He sat in the back row in economics, sketching or staring at me instead of paying attention to the lecture. Saturday night, the firm touch of his hands as we danced made my head swim, before he disappeared without explanation. He’d undressed me with his eyes, Erin said, in the middle of Starbucks—where he worked. He was cocky and self-sure. Tattooed and too hot for words. He looked and acted like the Bad Boy Erin and Maggie believed him to be.

And now, his number was programmed into my phone. It was as though he knew all about Operation Bad Boy Phase, and he was as willing and eager to fill that role as my friends believed he’d be.

But I didn’t know him. I didn’t know what he thought of me. If he thought of me. The girl talking to him after class last week wanted him. In the club, girls had openly stared as he passed, some of them turning around in his wake to assess him further. He could have danced with any of them, probably gone home with most of them. Why me?



I’ve attached an outline of my research paper. If you have a chance, could you make sure it’s not too broad, or too focused? I’m not sure how many economies outside the US to include. Also, the J-curve is a little confusing. I get that we can see it after the fact, but isn’t economics based on prediction, like the weather? I mean, who cares if we can only see what happened after the fact - if the weather guy can’t predict what’s going to happen tomorrow, he’s probably going to get fired, right?

I did the worksheets, too. Sorry I’m sending you so much at once, and on a Monday. I should have sent it earlier, but I went out with some friends Saturday and didn’t get it done.



No problem. I’m either working, studying or in class practically every waking hour. I hardly notice what day it is. I hope you enjoyed your night out.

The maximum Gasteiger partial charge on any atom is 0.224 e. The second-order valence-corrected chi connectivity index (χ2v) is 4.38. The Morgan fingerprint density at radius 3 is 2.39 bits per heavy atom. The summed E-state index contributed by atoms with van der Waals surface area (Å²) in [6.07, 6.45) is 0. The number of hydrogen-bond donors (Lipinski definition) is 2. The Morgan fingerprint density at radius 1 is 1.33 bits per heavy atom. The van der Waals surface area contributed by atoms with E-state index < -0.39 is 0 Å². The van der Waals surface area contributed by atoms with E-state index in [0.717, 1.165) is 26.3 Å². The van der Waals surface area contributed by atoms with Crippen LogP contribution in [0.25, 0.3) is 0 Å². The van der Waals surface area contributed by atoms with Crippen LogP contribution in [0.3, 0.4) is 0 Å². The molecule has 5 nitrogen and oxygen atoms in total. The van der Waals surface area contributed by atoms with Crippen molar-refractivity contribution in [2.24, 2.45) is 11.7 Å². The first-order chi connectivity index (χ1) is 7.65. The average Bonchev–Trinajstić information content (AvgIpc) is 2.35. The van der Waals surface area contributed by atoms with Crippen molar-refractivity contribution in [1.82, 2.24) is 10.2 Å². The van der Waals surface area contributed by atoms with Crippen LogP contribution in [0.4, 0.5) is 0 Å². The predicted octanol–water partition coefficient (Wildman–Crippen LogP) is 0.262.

I know I initially said I didn’t need details of your breakup (if that was rude, I didn’t mean it that way); it must have been bad to make you ditch class for two weeks. I can tell skipping is atypical for you.

I’ve attached a WSJ article that explains the J-curve better than the text. You’re exactly right, without the ability to predict, economics isn’t economics, it’s history. And while history has its place in the predictable probabilities of both economics and meteorology (clever analogy, btw), it’s hardly useful if you need to know whether or not to invest in foreign currency or bring your umbrella to school.


I stared at the email, trying and failing to compare Landon to Lucas. They seemed as opposite as night and day, but I only knew half of each of them. I didn’t know much about Lucas beyond his striking looks and his ability to beat the shit out of someone. During art history, I’d found myself wondering what would have happened in that interaction with Buck, if Lucas had been with me. I wondered if Buck would have dared to look at me like that. To say what he’d said: Lookin’ good. The thought of Buck’s cold eyes examining me made my stomach turn.